Motor base support and alignment
A basic understanding of frame construction can help minimize motor vibration.
When motor vibration problems occur, the magnitude and direction of the vibration can give a good indication of where to look for the cause. When vibration is higher in the vertical plane, one of the first things to examine is the base/foundation of the motor. If the high vertical readings are compounded by indications of an eccentric air gap, such as high axial vibration and a predominant twice-line-frequency vibration, a “soft foot” or twisted frame is often to blame.
To correct “soft foot” conditions, alignment technicians use prefabricated shims (sized to accept the hold-down bolts) under motor feet. What they may not realize is that a cast iron or steel motor frame isn’t as solid as it appears. Because the feet are typically at least 1 in. (25 mm) thick, technicians mistakenly assume distortion isn’t possible. As a result, they do not place shims to the greatest benefit. A review of motor frame construction basics can be helpful in determining where to put shims to obtain the best support, and therefore the lowest vibration readings.
Figure 1 shows the typical fabricated-frame construction; the holes through the motor feet are sized for the hold-down bolts. Depending on motor size, there will be at least four bolts (one at each corner of the motor), and sometimes more. Each foot may be the customary weldment at one corner of the motor, or it may run the full length of the frame, in which case there are usually four or more bolts along each side of the motor.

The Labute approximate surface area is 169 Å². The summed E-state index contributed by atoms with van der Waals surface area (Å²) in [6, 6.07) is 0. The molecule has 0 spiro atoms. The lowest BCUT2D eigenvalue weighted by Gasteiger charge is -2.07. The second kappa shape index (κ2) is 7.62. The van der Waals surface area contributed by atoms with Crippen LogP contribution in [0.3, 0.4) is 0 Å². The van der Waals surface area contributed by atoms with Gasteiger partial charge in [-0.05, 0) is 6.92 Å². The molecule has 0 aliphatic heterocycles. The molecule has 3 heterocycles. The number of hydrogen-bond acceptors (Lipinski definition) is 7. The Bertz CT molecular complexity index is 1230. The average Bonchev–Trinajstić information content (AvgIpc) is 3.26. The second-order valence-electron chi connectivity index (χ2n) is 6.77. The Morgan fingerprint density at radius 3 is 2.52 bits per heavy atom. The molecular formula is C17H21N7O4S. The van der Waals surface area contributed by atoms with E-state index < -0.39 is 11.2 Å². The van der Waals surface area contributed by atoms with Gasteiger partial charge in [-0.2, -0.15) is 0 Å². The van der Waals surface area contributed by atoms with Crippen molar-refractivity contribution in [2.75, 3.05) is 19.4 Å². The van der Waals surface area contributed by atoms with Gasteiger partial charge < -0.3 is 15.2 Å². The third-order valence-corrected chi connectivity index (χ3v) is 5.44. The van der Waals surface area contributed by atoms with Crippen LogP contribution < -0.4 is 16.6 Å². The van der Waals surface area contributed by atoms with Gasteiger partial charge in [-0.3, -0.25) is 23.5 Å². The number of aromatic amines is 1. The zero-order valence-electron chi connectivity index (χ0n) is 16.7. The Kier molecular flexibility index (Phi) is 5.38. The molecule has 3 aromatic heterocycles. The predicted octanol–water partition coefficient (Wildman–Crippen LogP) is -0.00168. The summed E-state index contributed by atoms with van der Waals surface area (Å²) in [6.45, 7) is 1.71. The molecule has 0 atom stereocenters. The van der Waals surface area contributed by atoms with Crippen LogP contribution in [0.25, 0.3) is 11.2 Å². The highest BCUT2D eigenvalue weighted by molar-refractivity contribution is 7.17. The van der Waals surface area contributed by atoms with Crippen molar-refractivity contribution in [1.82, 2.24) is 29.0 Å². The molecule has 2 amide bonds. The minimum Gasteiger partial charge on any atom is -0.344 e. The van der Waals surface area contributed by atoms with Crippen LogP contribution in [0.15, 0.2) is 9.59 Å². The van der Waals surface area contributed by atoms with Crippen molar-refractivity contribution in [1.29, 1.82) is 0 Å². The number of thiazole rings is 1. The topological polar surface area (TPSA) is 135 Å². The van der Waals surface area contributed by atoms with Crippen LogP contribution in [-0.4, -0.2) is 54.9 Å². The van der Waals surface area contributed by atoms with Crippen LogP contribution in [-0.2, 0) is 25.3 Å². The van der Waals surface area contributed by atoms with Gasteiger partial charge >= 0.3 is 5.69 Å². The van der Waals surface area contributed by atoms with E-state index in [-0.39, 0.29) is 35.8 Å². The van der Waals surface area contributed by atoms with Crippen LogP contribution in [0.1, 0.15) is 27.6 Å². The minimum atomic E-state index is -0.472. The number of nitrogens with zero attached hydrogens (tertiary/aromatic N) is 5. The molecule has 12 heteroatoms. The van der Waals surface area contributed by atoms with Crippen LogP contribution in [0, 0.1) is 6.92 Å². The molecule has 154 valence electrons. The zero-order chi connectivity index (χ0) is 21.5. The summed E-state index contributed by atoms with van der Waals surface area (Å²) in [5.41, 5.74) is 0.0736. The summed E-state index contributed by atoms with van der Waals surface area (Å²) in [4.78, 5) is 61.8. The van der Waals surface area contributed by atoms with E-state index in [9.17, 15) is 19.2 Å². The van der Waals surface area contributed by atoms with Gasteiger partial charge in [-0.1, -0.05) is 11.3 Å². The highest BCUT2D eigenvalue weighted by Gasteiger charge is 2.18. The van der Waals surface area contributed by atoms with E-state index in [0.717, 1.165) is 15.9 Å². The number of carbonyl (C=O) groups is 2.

An exploded view of any fabricated-frame motor would clearly show that the bulkheads do much more than hold the stator in the frame or channel the internal airflow, as in the case of a weather-proof (WP) enclosure machine. They also stiffen the entire frame, helping dampen vibration. Vibration levels will therefore increase if one or more of the bulkheads isn’t properly supported by the motor base. Visualize a cantilevered or overhung mechanical structure and the resultant resonance.
Although most motors have solid-looking feet that are securely attached to the bulkheads, the mounting bolts must be far enough from the bulkheads to provide sufficient access for the mechanic to tighten them with a wrench. Therefore the bulkheads (as well as the motor feet) may require shimming to achieve the rock-solid support that is critical for minimizing frame distortion and vibration. If loosening or tightening base bolts changes the vibration levels, the motor is not shimmed properly.
Figure 2 illustrates the critical areas for shimming. When a corner requires X amount of shim, that shim should also extend to the area directly beneath the bulkheads near the bolts. If the base and supporting foundation are not parallel, the shim thickness required beneath the bulkhead may differ from that required at the bolt.
The shims beneath the bulkheads should not be loose after the mounting bolts have been tightened. If the “soft-foot check” procedure (see sidebar) of loosening the bolts indicates a soft foot, the shim pack beneath the bulkhead may be too thick. Vibration will be minimized once all feet are correctly supported, including the area directly beneath each bulkhead (see Figure 3). Note that these same basic principles also apply to other rotating equipment–e.g., generators, blowers, screw compressors, and so forth.